Now, a charitable view of that decision is that the group in the council housing area was evangelistic while the one in the church was for discipling Christian teens. The less naïve view is that people in the church kicked off that there was nothing for their children and when it was suggested they go to the existing youth group they refused to let their children mix with the council estate kids. And yet, that church wonder why nobody from that area came to faith, why none settled in their church and why they continue to only reach middle class people.

All of that is long before we even have a discussion about how the culture of our churches is often middle class and how working class people learn very early on that this is not a place for them. Far too often, if we dare to even attempt to reach the working classes on our doorstep, we most certainly won’t do it by living among them, we will often try to hold them at arms length and make it clear we’re holding our noses while we do it. And that, if we’re being honest, is if we’re even bothered at reaching working class people at all. All too often it doesn’t even enter our minds to bother.

Now the reason we don’t reach the working classes in the areas near where we are already can’t be because we’re too scared to go to the area because we already live there. I do think we won’t live in the working class areas that we aren’t reaching because we’re too scared. But we often don’t even try reach those people from a distance.

The fact is, we’re broadly scared of doing evangelism to the people we’ve decided to live nearby, so the idea that we’d gladly go and do evangelism to people we are basically too scared to live near goes some way to explaining the problem.

Then there’s the fact that it’s all just a bit messy. Despite what we say about the gospel, we find it much easier to reach people whose lives seem broadly together already and who seem to know the rules of how to behave in church. If, by God’s grace, a working class person wanders into church, more often than not it becomes apparent that if they are to stay they have to shed their working class culture and values and assimilate – they have to become middle class. I’ve had people say, with no irony whatsoever, when people become Christians ‘they will become more middle class, won’t they?’

Others presume that because we’re from the same country and speak the same language we have the same culture. The fact is we don’t. I have not seen a single person walking round Oldham dressed like a 55-year old pastor! But step into many of our churches, the uniform is often pleated trousers, an M&S shirt and a dodgy combover. That’s just a little example among a host of others.

We’re so blinkered about our culture that we just assume everything we do is Biblical and anybody who is different must, of necessity, be unbiblical. It’s the same reason we have hardly any working class elders and ministers. We load the biblical criteria for eldership up with a load of middle class cultural expectations. It’s rare now to find ministers who haven’t been through formal seminary. Is that a biblical criterion? It’s certainly one we seem to expect. Do we recognise managing your household well on an estate might not look the same as doing it in a detached house in a leafy suburb?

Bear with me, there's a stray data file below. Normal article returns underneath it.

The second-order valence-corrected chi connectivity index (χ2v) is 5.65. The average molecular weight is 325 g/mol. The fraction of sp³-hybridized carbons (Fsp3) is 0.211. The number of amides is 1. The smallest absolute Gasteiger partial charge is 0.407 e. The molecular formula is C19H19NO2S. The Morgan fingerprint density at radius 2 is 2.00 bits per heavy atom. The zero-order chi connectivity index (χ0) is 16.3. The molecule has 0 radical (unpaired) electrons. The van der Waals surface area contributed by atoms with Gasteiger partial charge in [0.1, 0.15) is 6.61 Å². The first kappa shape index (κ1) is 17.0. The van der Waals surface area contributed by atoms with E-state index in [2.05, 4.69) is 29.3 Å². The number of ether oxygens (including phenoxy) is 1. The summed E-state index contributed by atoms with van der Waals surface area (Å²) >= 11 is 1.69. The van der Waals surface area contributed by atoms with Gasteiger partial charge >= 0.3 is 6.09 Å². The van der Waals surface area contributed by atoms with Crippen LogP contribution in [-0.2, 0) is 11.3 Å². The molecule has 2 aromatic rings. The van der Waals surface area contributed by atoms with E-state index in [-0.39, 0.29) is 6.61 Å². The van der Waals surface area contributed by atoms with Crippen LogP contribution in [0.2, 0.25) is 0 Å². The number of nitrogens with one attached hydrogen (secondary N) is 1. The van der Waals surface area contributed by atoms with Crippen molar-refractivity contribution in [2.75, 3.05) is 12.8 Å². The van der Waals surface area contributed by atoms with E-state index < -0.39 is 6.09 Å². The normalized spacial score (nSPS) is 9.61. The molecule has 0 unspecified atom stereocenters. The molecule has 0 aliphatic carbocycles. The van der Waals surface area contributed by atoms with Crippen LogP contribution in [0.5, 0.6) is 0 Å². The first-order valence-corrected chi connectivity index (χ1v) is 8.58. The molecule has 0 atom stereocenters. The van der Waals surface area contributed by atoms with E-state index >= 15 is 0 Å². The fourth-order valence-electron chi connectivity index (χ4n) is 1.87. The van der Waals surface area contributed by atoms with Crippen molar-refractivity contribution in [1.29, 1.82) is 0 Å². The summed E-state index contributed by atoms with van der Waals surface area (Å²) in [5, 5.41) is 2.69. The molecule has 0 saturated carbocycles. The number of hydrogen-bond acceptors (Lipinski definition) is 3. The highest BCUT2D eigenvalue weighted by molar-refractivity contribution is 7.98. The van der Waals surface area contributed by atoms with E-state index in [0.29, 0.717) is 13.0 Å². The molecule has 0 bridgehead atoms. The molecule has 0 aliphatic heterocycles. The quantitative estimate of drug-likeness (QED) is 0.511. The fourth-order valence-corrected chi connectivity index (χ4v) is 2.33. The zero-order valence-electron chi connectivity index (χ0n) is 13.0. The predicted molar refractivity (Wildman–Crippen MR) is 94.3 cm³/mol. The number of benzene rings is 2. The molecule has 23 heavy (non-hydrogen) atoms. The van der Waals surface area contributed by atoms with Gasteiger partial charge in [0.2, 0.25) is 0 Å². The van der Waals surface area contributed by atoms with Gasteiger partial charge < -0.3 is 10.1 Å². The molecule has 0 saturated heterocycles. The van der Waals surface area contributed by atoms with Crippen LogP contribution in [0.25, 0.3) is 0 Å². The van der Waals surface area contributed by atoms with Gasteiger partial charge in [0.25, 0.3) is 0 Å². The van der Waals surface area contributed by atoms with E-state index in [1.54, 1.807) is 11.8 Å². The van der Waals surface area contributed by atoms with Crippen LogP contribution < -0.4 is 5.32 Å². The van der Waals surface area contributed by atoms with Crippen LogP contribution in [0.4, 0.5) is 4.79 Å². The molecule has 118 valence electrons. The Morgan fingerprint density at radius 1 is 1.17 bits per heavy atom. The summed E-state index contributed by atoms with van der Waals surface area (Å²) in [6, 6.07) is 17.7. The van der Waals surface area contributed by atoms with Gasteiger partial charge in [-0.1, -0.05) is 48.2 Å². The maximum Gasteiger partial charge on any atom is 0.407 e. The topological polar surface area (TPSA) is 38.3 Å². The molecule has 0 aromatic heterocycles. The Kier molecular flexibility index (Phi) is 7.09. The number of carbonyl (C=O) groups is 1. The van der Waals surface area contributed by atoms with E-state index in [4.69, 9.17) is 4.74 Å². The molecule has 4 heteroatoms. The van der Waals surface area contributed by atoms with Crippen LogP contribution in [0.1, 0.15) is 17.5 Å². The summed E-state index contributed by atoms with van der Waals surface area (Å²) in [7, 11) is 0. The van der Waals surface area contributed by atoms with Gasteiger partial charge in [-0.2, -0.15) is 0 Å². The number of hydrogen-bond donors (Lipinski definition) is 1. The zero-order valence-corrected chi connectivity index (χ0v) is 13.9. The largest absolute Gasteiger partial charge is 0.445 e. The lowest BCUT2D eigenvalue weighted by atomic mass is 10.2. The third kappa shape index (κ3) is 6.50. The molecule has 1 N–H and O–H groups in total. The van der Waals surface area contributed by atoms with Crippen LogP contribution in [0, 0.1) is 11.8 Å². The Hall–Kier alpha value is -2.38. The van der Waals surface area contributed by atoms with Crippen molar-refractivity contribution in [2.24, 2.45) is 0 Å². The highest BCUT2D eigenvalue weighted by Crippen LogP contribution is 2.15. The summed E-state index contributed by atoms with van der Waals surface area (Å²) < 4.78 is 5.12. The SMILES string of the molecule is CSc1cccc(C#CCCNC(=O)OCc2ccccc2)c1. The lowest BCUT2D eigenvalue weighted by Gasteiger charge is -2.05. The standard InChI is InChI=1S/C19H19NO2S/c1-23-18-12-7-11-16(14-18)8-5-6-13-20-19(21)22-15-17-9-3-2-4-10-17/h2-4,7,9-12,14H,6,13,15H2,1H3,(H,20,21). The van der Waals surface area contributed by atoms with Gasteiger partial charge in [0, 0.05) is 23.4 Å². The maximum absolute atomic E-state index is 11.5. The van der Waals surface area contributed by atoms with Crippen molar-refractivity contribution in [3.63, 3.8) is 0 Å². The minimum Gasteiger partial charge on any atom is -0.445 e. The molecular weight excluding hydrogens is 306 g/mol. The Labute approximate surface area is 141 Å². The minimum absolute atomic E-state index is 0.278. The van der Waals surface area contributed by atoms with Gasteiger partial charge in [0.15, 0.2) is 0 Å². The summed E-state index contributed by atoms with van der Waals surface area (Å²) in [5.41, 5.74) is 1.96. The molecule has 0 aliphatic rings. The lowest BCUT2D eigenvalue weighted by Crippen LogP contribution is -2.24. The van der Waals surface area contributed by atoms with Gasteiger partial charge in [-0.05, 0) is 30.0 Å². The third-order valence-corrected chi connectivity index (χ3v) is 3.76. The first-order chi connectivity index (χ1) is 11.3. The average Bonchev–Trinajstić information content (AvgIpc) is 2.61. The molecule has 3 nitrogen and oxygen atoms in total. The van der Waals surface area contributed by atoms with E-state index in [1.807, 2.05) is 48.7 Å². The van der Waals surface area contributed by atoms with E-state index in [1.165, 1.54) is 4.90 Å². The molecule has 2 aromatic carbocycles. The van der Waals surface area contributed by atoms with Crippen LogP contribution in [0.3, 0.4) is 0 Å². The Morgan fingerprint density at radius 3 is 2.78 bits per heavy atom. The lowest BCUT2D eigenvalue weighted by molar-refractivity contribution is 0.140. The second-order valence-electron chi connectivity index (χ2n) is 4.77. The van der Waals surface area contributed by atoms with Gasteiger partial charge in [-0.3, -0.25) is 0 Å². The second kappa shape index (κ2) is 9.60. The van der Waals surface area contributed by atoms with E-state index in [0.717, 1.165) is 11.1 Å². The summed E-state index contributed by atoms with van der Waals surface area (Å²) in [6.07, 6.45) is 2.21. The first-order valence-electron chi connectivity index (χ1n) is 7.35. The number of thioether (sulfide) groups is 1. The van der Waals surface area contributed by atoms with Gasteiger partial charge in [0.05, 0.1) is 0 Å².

Let me give you one example of how this plays out. A middle class man and working class man both a hear a sermon and think it boring. The middle class man makes some vaguely positive comment and the working class man wonders why he is lying. The working class man says it was boring and the middle class man thinks he’s rude. This is just one example of how we can talk past each other’s cultures. But when the majority culture is middle class, most people in the church – not least the middle class elders – think the working class man is rude, so who is going to make that guy an elder? He’s too blunt. He’s insensitive. He’s a not careful how he speaks. Never mind that, biblically, he might be entirely qualified for the role. Culturally – according to the dominant middle class culture – he is deemed unfit. When Jesus called the Pharisees ‘whitewashed tombs’ and ‘serpents’ one gets the sense that many middle class elderships would issue a stern, ‘steady on’ and mark his card as unfit for leadership in their church!

If that is the problem, it bears asking what are we going to do about it? First and foremost, we must recognise there is a problem. It’s not at all uncommon to lay out the brute reality and bare figures for people to simply deny or justify them. Unless and until we are willing to admit that we have neglected the working classes and deprived communities, we will never get a handle on this problem.

Second, if we are going to redress the balance of churches, we are going to have to commit to planting and revitalising churches in deprived communities. At some level, people are going to have to relocate to deprived communities. All too often, we don’t aim to plant in harder places. One minister was planting a church and when I asked why they chose a particular affluent area over other unchurched deprived areas, he said, ‘we couldn’t get our people to move there’. I found that extremely sad and symptomatic of the problem. We simply cannot get our people to move anywhere that feels too uncomfortable.

I think there are various reasons for that. For one, we have lost the sense of taking up our cross. Few of us are willing to meaningfully sacrifice for the sake of Christ and his gospel and we often accommodate that view in our churches. Otherwise, many of our churches have lost the thrill of doing real evangelism. We have so acclimatised to our middle class communities that we often don’t share the gospel with them. Given that so many of us fail to share the gospel in those comfortable middle class communities we live in, what hope have we got of getting people to move to a much harder area for the purposes of sharing a gospel they won’t share where they are?